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Why the Fed might be at ‘neutral’ already on monetary policy

The writer is president of Yardeni Research and author of Fed Watching for Fun & Profit

Most Fed watchers seem to spend more time criticizing the US Federal Reserve than observing it. It’s easy to do. Anyone can play the game and attacking the Fed is like shooting sitting ducks: officials at the central bank cannot respond immediately given their public role.

Recently, Fed Chairman Jay Powell was spitted by his critics for claiming that Federal Funds interest rates were “neutral” on July 27. press conference just after the policy-making Federal Open Market Committee voted unanimously to raise the benchmark Federal Funds rate by 0.75 percentage points to 2.25 to 2.50 percent.

His suggestion that the Fed is on the brink of restrictive territory and therefore closer to tightening has been well received by both bond and equity investors, but not by the Fed’s critics.

Former President of the Federal Reserve Bank of New York, William Dudley said on Wednesday that given the level of uncertainty, “I would be a little more skeptical” in saying that policymakers had gone neutral.

Two days later, former Treasury Secretary Lawrence Summers was more critical. He accused Powell’s wishful thinking, similar to the Fed’s delusion last year that inflation would be transitory. He accused Powell of saying things “which, to be blunt, were analytically indefensible”. He added: “There’s no way that a 2.5 percent interest rate, in an economy inflating like this, could be anywhere near neutral.”

There’s even a conceivable way Powell could be right after all. The Fed’s critics ignore that the central bank has been more aggressive in word and deed than the European Central Bank and the Bank of Japan. Both official interest rates are still at or near zero.

As a result, the value of the dollar has risen 10 percent this year. In my opinion, that equates to an increase in Federal Funds interest rates of at least 50 basis points. In addition, the Fed has just started its quantitative tightening program to unwind the massive asset purchases to support the markets and the economy in recent years.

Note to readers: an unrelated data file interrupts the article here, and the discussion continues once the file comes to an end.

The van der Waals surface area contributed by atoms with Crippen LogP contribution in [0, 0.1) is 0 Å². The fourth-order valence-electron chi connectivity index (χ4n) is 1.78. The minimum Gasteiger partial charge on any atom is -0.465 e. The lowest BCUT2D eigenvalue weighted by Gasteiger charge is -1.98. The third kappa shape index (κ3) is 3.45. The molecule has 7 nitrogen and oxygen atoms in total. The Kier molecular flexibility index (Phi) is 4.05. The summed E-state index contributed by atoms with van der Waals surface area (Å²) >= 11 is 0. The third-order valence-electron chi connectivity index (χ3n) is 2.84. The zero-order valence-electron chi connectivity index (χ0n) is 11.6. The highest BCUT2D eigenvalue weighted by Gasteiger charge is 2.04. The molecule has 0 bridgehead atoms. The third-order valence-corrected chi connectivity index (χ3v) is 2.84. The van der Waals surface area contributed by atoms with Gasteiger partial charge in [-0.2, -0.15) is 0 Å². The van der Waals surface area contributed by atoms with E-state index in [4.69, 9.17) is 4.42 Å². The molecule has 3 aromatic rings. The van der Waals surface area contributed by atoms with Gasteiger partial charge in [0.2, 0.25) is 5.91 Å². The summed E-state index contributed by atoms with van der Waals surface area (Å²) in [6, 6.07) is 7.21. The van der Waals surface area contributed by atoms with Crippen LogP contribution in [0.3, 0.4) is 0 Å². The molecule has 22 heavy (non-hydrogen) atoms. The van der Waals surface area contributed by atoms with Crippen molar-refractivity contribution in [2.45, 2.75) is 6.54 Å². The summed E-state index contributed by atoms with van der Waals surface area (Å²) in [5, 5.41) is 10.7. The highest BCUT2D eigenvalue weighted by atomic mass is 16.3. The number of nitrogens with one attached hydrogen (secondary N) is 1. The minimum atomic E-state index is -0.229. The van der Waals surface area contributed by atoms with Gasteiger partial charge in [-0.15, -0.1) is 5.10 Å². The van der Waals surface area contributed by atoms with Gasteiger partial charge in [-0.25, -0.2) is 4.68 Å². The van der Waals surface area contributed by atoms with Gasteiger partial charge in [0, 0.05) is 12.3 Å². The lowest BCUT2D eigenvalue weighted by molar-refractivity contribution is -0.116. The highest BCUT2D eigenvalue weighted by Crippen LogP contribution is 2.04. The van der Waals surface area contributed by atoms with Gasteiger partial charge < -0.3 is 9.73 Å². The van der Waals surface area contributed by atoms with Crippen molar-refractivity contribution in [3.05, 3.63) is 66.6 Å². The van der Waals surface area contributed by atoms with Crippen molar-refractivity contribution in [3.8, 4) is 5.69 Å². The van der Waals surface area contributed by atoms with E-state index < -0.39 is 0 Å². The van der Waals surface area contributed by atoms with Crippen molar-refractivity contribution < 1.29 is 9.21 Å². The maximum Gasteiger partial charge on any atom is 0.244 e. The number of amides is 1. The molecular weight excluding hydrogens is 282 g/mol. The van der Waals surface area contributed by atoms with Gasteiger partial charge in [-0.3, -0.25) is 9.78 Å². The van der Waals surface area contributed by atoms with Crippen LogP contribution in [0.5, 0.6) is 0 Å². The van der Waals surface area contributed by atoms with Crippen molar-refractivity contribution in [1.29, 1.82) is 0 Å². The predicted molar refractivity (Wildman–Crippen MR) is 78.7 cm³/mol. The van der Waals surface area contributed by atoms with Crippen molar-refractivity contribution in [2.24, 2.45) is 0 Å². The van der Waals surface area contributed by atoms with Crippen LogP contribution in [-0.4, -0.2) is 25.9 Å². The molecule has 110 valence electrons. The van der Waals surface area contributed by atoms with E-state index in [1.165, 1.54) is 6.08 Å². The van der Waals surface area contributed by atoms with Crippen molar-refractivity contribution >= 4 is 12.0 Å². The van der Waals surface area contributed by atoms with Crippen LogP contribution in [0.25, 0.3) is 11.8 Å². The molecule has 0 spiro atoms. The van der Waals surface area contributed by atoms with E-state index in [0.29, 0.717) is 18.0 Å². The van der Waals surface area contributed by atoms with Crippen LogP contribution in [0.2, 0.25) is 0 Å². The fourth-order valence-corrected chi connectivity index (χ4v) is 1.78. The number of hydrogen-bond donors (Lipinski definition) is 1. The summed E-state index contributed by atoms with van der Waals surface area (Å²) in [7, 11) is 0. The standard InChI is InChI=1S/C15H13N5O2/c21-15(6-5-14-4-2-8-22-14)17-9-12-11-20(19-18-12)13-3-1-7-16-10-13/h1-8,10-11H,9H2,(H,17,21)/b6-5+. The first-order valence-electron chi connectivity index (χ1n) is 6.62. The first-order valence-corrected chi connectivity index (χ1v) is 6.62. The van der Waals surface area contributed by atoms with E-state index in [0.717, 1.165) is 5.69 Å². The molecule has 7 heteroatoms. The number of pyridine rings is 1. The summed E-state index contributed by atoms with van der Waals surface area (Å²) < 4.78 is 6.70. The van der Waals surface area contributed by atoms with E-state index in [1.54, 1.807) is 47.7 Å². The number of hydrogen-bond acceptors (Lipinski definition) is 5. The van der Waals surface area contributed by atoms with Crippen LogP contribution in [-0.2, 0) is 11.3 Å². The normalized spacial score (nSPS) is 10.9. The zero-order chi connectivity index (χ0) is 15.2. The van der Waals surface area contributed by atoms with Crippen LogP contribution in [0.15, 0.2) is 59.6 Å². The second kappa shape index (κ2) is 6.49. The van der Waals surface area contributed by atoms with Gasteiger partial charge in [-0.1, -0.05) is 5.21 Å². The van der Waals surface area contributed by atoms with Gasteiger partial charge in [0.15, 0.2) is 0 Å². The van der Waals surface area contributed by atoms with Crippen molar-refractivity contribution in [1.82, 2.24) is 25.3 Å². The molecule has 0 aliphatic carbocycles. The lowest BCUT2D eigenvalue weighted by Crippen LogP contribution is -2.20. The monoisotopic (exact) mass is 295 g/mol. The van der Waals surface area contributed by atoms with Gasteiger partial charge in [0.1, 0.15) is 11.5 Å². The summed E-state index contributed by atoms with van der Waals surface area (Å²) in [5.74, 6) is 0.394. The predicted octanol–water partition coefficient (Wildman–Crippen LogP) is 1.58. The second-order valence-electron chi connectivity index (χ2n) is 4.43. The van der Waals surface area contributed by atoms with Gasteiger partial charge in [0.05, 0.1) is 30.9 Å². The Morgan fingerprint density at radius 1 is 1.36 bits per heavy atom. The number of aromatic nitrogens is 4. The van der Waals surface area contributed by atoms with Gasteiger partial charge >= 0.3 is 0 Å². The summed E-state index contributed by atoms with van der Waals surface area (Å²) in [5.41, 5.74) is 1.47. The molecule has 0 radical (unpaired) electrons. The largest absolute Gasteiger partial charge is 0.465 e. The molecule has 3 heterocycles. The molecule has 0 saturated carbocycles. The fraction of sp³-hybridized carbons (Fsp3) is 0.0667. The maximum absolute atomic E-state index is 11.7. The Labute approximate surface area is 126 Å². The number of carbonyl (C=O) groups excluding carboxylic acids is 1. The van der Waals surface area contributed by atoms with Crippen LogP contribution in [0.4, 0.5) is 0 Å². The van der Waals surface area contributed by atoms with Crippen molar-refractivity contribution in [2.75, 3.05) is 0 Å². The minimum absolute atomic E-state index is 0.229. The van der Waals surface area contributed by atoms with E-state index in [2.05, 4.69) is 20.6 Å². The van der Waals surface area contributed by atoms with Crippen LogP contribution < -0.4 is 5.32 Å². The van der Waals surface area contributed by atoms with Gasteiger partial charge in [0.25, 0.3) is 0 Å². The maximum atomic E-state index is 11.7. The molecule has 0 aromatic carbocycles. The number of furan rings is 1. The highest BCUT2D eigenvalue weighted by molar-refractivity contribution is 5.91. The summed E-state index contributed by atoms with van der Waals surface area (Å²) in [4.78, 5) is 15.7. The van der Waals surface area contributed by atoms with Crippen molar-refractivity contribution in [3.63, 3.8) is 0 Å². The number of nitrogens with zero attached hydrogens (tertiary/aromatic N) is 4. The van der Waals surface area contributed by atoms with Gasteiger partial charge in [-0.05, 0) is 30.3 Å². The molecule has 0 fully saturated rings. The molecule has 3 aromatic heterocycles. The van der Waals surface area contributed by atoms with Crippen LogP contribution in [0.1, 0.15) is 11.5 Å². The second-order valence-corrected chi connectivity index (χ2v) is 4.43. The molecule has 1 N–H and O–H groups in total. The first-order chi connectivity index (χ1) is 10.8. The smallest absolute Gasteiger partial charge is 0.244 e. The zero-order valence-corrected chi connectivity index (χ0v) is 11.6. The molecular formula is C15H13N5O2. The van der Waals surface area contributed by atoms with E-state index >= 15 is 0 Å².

From June through August, the Fed will decrease reducing its balance sheet by maturing securities, which will reduce its holdings of Treasury bills by $30 billion per month and its holdings of government debt and mortgage-backed securities by $17.5 billion per month. So that’s a drop of $142.5 billion over those first three months of QT.

As of September, the drain is set at $60 billion for government bonds and $35 billion for agency debt and MBS. That’s $95 billion per month, or $1.14 trillion through August 2023. There is no specific amount or end date specified for QT.

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In my view, QT also equals an increase of at least 0.50 percentage point in the Federal Funds interest rate. In addition, in the December 2021 minutes from the FOMC, published on January 5 this year, investors learned that “some participants” on the committee preferred to get out of mortgage financing entirely.

That would be done by trading the Fed’s MBS for Treasuries and letting them drain as they mature below QT. This would have further increased the supply of MBS to the market to counter the upward pressure on mortgage rates relative to Treasuries. No wonder the 30-year mortgage rate rose from 3.30 percent at the start of this year to a high of 6.00 percent on July 15 and 5.46 percent now.

I conclude that the spike in the federal funds rate will be lower than usual during the current monetary tightening cycle, as the combination of QT and the strong dollar equates to an increase of at least 1 percentage point in the federal funds rate.

Moreover, the extraordinary jump in both short and long-term interest rates in the fixed income markets has already fueled much of the tightening for the Fed. In my view, the markets have already discounted a peak federal funds rate of 3 to 3.25 percent – and there it will soon be assumed that the Fed will raise rates again by 0.75 percentage points at the end of September, as widely expected.

By the way, on October 1, 2020, Dudley, when he was at the Fed, justified a second round of quantitative easing in the amount of $500 billion in securities purchases, said to be equivalent to a 0.50 to 0.75 percentage point cut in the federal fund rate.

The Fed no doubt has some estimates from its internal models about the equivalent rate hikes represented by the strong dollar and QT. If so, they should share that information with the public.

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